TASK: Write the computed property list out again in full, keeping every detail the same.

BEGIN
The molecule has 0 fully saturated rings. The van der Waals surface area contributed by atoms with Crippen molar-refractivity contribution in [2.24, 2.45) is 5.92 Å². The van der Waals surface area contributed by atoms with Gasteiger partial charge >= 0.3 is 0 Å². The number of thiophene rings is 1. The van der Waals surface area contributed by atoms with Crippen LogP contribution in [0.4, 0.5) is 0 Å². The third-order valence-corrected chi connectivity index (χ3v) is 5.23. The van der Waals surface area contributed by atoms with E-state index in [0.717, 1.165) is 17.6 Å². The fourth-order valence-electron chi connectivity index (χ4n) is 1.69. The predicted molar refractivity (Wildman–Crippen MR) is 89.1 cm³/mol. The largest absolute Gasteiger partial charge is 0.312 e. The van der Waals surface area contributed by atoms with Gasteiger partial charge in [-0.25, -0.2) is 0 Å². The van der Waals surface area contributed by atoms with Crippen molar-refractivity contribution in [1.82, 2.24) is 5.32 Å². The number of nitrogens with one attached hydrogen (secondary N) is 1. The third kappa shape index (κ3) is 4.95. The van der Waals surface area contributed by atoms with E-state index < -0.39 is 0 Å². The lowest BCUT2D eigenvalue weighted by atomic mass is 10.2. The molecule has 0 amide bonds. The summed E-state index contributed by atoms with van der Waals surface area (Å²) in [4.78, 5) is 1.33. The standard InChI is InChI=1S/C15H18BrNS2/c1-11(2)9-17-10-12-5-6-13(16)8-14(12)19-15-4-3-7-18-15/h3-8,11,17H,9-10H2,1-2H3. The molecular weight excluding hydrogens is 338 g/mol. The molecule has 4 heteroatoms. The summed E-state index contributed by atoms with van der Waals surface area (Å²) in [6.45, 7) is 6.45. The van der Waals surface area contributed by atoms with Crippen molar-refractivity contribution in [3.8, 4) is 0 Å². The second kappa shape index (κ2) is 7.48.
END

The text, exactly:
The molecule has 0 fully saturated rings. The van der Waals surface area contributed by atoms with Crippen molar-refractivity contribution in [2.24, 2.45) is 5.92 Å². The van der Waals surface area contributed by atoms with Gasteiger partial charge >= 0.3 is 0 Å². The number of thiophene rings is 1. The van der Waals surface area contributed by atoms with Crippen LogP contribution in [0.4, 0.5) is 0 Å². The third-order valence-corrected chi connectivity index (χ3v) is 5.23. The van der Waals surface area contributed by atoms with E-state index in [0.717, 1.165) is 17.6 Å². The fourth-order valence-electron chi connectivity index (χ4n) is 1.69. The predicted molar refractivity (Wildman–Crippen MR) is 89.1 cm³/mol. The largest absolute Gasteiger partial charge is 0.312 e. The van der Waals surface area contributed by atoms with Gasteiger partial charge in [-0.25, -0.2) is 0 Å². The van der Waals surface area contributed by atoms with Crippen molar-refractivity contribution in [1.82, 2.24) is 5.32 Å². The number of nitrogens with one attached hydrogen (secondary N) is 1. The third kappa shape index (κ3) is 4.95. The van der Waals surface area contributed by atoms with E-state index < -0.39 is 0 Å². The lowest BCUT2D eigenvalue weighted by atomic mass is 10.2. The molecule has 0 amide bonds. The summed E-state index contributed by atoms with van der Waals surface area (Å²) in [4.78, 5) is 1.33. The standard InChI is InChI=1S/C15H18BrNS2/c1-11(2)9-17-10-12-5-6-13(16)8-14(12)19-15-4-3-7-18-15/h3-8,11,17H,9-10H2,1-2H3. The molecular weight excluding hydrogens is 338 g/mol. The molecule has 4 heteroatoms. The summed E-state index contributed by atoms with van der Waals surface area (Å²) in [6.45, 7) is 6.45. The van der Waals surface area contributed by atoms with Crippen molar-refractivity contribution in [3.8, 4) is 0 Å². The second kappa shape index (κ2) is 7.48.